All (Digital) Eyes Are on Discovery
Imaging and sensor technologies will play a key role in making NASA shuttle flights safer.
The Space Shuttle Discovery’s 13-day mission to the International Space Station, where it was scheduled to test new safety features implemented after the Columbia disaster in 2003, was scrubbed on Wednesday due to a faulty sensor. While NASA announced no definitive timeline for a new launch, it’s clear that the U.S. shuttle program will soon take flight again.
And, when it does, the three remaining shuttles will be equipped with state-of-the-art technologies designed to make space flight as safe as possible.
Since the shocking loss of seven astronauts two years ago, the Columbia Accident Investigation Board (CAIB) has recommended 15 necessary improvements, including new digital imaging and sensor technologies. And NASA has made 30 different improvements itself.
Together, these comprise NASA’s “Return to Flight” plan, which outlines the latest technologies used in the revived Shuttle program. Among the overhaul’s most cutting-edge technologies are new imaging and sensor systems, to improve the ability of detecting debris falls and impacts.
“Technologically speaking, the biggest improvements are the impact sensors in the wings and a new shuttle boom equipped with the new laser imagers,” says Bruce Sauser, Manager of the Government Furnished Equipment and Flight Crew Equipment Management Office/MV5 for the Space Shuttle at NASA’s Johnson Space Center. Sauser’s office was instrumental in developing and procuring much of Discovery’s new equipment.
Here’s a brief summary of the key technologies used to upgrade the three active space shuttles:
Orbiter Boom Laser Imager: Perhaps the most crucial of all the Shuttle’s enhancements is a new laser imaging system mounted on a boom attached to a 50-foot-long arm extension to the existing 50-foot manipulator. The combined 100-foot system will extend camera views to all parts of the Shuttle. The boom has an electrical grapple system on one end and a new laser imaging system on the other that consists of a Laser Dynamic Range Imager (LDRI), a Laser Camera System (LCS), and an Intensified Television Camera. Made by Sandia Labs, the LDRI uses an infrared laser illuminator and camera receiver to provide 2D and 3D video imagery. The LCS can make 3D video images or CAD models of impacts.
“The 3D views are important for depth measurements,” says Sauser. “If a gouge or a crack exceeds a certain depth, it becomes critical. The quality of the 3D views in these systems has improved a lot over the last few years.”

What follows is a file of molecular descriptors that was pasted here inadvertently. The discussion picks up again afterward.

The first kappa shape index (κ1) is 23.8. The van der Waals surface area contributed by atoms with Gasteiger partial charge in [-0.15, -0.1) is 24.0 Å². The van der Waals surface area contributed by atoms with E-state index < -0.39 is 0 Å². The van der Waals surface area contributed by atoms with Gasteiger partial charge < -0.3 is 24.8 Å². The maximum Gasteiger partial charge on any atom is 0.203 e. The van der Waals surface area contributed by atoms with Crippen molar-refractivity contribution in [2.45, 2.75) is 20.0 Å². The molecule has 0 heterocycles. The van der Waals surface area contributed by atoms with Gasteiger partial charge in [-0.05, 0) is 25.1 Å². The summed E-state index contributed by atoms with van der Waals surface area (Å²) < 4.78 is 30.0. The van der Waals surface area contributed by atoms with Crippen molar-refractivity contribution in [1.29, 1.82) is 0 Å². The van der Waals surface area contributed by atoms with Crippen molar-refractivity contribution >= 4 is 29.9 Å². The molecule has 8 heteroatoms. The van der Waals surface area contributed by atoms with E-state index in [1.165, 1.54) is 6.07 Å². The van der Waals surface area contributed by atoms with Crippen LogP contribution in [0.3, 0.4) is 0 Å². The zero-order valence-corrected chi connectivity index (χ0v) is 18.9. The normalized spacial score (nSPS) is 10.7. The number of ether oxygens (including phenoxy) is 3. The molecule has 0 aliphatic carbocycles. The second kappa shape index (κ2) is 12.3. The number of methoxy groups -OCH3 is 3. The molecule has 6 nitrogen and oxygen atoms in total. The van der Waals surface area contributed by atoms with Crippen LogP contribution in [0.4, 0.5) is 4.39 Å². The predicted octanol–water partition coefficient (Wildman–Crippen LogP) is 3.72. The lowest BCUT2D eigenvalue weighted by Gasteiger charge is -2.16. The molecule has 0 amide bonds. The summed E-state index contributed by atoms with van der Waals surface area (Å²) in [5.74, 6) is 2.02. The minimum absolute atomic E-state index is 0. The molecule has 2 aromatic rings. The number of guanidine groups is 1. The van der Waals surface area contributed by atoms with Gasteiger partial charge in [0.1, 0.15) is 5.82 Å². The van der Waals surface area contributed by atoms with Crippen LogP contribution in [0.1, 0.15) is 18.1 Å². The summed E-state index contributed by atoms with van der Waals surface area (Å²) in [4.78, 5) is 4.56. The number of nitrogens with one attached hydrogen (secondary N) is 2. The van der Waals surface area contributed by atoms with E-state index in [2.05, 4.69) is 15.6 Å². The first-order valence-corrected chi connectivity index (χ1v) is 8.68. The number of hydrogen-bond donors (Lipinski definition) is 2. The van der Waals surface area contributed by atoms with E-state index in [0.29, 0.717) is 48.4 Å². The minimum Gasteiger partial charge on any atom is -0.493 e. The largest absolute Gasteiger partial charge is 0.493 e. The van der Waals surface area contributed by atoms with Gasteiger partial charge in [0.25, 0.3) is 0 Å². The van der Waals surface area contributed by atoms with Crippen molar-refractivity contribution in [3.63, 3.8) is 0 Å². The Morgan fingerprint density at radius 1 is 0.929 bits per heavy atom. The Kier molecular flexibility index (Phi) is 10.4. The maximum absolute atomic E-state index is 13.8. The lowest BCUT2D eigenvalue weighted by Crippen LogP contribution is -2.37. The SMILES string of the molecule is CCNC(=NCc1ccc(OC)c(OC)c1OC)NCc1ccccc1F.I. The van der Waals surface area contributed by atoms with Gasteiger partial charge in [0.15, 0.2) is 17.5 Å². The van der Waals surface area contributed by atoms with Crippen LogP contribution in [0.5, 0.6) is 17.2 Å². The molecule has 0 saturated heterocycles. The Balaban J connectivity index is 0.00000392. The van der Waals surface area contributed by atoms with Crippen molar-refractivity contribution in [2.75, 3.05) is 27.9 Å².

On the second day of the flight, the astronauts will use the boom’s automated and manual arm systems to investigate the nose and wing leading-edge areas. The operators will need to maneuver these imagers within seven feet of the orbiter to get the necessary resolution. They must be careful not to hit anything and the lasers are sensitive to sudden movement – which means the task will take over six hours.
On future missions, says Sauser, NASA plans to add higher-resolution digital cameras to the orbiter boom, which should speed up the monitoring of impacts and also avoid collisions.
“If we could back that boom assembly up another ten or twenty feet, with a high-rez camera, we could use a wider viewing area and complete the task much quicker,” says Sauser. “If we see an area that might have damage we can go in closer with the lasers and get a 3D measurement.”
Wing Leading-Edge Sensors: Although it was not required, NASA has added 88 accelerometer sensors behind the wing leading-edge panels, which, added to the existing temperature sensors, make a total of 176 sensors. Acceleration and temperature data will be combined with voltage data to detect debris impacts and their locations. The data is transmitted to both a cockpit laptop and Mission Control.
According to Sauser, accelerometers had been used elsewhere on the Shuttle, but not on the wings. Detecting impacts would be guesswork, Sauser says, without new software that improves data reduction. “We’ve been working hard on using the software to determine what is noise and what is critical data.”
Ground Monitoring: There are now 107 cameras, both ground-based and on the aircraft, in place to monitor lift-off, ascent, and re-entry. Improvements include better film cameras that run at higher frame rates (100 fps), the addition of HDTV cameras, and more widespread locations designed for triangulating different events from multiple angles. Film, video, and stills are integrated with radar, with mirrored servers added for faster communication between ground teams. HDTV results will be available for review within a few hours, and film will be compiled over one to two days. The combined system can detect debris objects as small as one inch in diameter up to 30 seconds from launch, and up to 15 inches at booster separation.